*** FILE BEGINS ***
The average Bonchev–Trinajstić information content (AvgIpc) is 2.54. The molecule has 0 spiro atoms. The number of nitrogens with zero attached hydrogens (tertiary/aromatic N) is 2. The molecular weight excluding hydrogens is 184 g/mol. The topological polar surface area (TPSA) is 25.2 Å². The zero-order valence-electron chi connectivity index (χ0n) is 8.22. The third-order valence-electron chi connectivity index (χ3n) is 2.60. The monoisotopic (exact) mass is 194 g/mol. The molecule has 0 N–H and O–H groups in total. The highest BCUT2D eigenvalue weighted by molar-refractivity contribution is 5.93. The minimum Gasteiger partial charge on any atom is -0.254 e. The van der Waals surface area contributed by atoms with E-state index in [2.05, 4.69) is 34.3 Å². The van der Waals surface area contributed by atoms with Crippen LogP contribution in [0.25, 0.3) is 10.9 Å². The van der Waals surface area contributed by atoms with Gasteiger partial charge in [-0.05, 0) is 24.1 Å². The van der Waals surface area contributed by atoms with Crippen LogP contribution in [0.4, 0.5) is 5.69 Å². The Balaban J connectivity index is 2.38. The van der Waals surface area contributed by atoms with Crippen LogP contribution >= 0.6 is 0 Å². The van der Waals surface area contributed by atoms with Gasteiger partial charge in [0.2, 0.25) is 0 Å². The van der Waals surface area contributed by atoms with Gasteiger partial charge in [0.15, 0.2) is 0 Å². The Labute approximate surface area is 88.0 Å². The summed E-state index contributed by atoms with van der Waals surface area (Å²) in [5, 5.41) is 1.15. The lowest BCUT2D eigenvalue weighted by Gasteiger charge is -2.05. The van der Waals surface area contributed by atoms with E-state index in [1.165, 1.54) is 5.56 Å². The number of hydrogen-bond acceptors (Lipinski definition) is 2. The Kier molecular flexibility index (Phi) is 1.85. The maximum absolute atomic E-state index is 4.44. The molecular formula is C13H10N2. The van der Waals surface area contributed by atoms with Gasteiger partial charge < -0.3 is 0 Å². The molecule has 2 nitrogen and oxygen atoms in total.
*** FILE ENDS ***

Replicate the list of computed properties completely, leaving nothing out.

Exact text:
The average Bonchev–Trinajstić information content (AvgIpc) is 2.54. The molecule has 0 spiro atoms. The number of nitrogens with zero attached hydrogens (tertiary/aromatic N) is 2. The molecular weight excluding hydrogens is 184 g/mol. The topological polar surface area (TPSA) is 25.2 Å². The zero-order valence-electron chi connectivity index (χ0n) is 8.22. The third-order valence-electron chi connectivity index (χ3n) is 2.60. The monoisotopic (exact) mass is 194 g/mol. The molecule has 0 N–H and O–H groups in total. The highest BCUT2D eigenvalue weighted by molar-refractivity contribution is 5.93. The minimum Gasteiger partial charge on any atom is -0.254 e. The van der Waals surface area contributed by atoms with E-state index in [2.05, 4.69) is 34.3 Å². The van der Waals surface area contributed by atoms with Crippen LogP contribution in [0.25, 0.3) is 10.9 Å². The van der Waals surface area contributed by atoms with Gasteiger partial charge in [-0.05, 0) is 24.1 Å². The van der Waals surface area contributed by atoms with Crippen LogP contribution in [0.4, 0.5) is 5.69 Å². The Balaban J connectivity index is 2.38. The van der Waals surface area contributed by atoms with Crippen LogP contribution >= 0.6 is 0 Å². The van der Waals surface area contributed by atoms with Gasteiger partial charge in [0.2, 0.25) is 0 Å². The van der Waals surface area contributed by atoms with Gasteiger partial charge in [0.15, 0.2) is 0 Å². The Labute approximate surface area is 88.0 Å². The summed E-state index contributed by atoms with van der Waals surface area (Å²) in [5, 5.41) is 1.15. The lowest BCUT2D eigenvalue weighted by Gasteiger charge is -2.05. The van der Waals surface area contributed by atoms with E-state index in [1.165, 1.54) is 5.56 Å². The number of hydrogen-bond acceptors (Lipinski definition) is 2. The Kier molecular flexibility index (Phi) is 1.85. The maximum absolute atomic E-state index is 4.44. The molecular formula is C13H10N2. The van der Waals surface area contributed by atoms with Gasteiger partial charge < -0.3 is 0 Å². The molecule has 2 nitrogen and oxygen atoms in total.